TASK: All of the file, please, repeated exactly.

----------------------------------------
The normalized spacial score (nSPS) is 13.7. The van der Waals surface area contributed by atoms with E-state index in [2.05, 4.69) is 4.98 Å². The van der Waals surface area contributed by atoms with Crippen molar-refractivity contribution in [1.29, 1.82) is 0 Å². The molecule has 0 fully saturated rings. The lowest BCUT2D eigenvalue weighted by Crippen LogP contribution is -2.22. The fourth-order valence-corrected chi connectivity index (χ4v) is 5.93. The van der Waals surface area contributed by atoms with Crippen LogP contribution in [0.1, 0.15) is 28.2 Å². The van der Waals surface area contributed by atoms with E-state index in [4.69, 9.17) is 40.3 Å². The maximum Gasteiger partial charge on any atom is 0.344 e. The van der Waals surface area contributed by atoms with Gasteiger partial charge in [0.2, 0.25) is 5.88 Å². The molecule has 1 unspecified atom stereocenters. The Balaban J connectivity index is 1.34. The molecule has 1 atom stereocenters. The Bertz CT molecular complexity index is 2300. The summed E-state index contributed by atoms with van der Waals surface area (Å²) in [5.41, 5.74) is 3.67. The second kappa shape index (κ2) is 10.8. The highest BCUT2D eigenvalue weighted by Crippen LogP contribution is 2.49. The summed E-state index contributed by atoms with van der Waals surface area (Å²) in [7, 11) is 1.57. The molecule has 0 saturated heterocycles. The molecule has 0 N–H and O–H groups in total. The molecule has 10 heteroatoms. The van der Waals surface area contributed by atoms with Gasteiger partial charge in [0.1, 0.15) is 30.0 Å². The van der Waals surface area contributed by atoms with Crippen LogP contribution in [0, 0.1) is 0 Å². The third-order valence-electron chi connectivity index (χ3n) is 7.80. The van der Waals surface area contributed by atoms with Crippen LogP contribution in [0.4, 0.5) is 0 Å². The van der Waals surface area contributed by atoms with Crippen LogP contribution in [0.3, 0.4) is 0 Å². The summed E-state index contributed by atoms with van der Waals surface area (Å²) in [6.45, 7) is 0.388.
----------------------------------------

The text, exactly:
The normalized spacial score (nSPS) is 13.7. The van der Waals surface area contributed by atoms with E-state index in [2.05, 4.69) is 4.98 Å². The van der Waals surface area contributed by atoms with Crippen molar-refractivity contribution in [1.29, 1.82) is 0 Å². The molecule has 0 fully saturated rings. The lowest BCUT2D eigenvalue weighted by Crippen LogP contribution is -2.22. The fourth-order valence-corrected chi connectivity index (χ4v) is 5.93. The van der Waals surface area contributed by atoms with Crippen LogP contribution in [0.1, 0.15) is 28.2 Å². The van der Waals surface area contributed by atoms with E-state index in [4.69, 9.17) is 40.3 Å². The maximum Gasteiger partial charge on any atom is 0.344 e. The van der Waals surface area contributed by atoms with Gasteiger partial charge in [0.2, 0.25) is 5.88 Å². The molecule has 1 unspecified atom stereocenters. The Balaban J connectivity index is 1.34. The molecule has 1 atom stereocenters. The Bertz CT molecular complexity index is 2300. The summed E-state index contributed by atoms with van der Waals surface area (Å²) in [5.41, 5.74) is 3.67. The second kappa shape index (κ2) is 10.8. The highest BCUT2D eigenvalue weighted by Crippen LogP contribution is 2.49. The summed E-state index contributed by atoms with van der Waals surface area (Å²) in [7, 11) is 1.57. The molecule has 0 saturated heterocycles. The molecule has 0 N–H and O–H groups in total. The molecule has 10 heteroatoms. The van der Waals surface area contributed by atoms with Gasteiger partial charge in [0.1, 0.15) is 30.0 Å². The van der Waals surface area contributed by atoms with Crippen LogP contribution in [0, 0.1) is 0 Å². The third-order valence-electron chi connectivity index (χ3n) is 7.80. The van der Waals surface area contributed by atoms with Crippen LogP contribution in [0.4, 0.5) is 0 Å². The van der Waals surface area contributed by atoms with Crippen LogP contribution in [0.3, 0.4) is 0 Å². The summed E-state index contributed by atoms with van der Waals surface area (Å²) in [6.45, 7) is 0.388.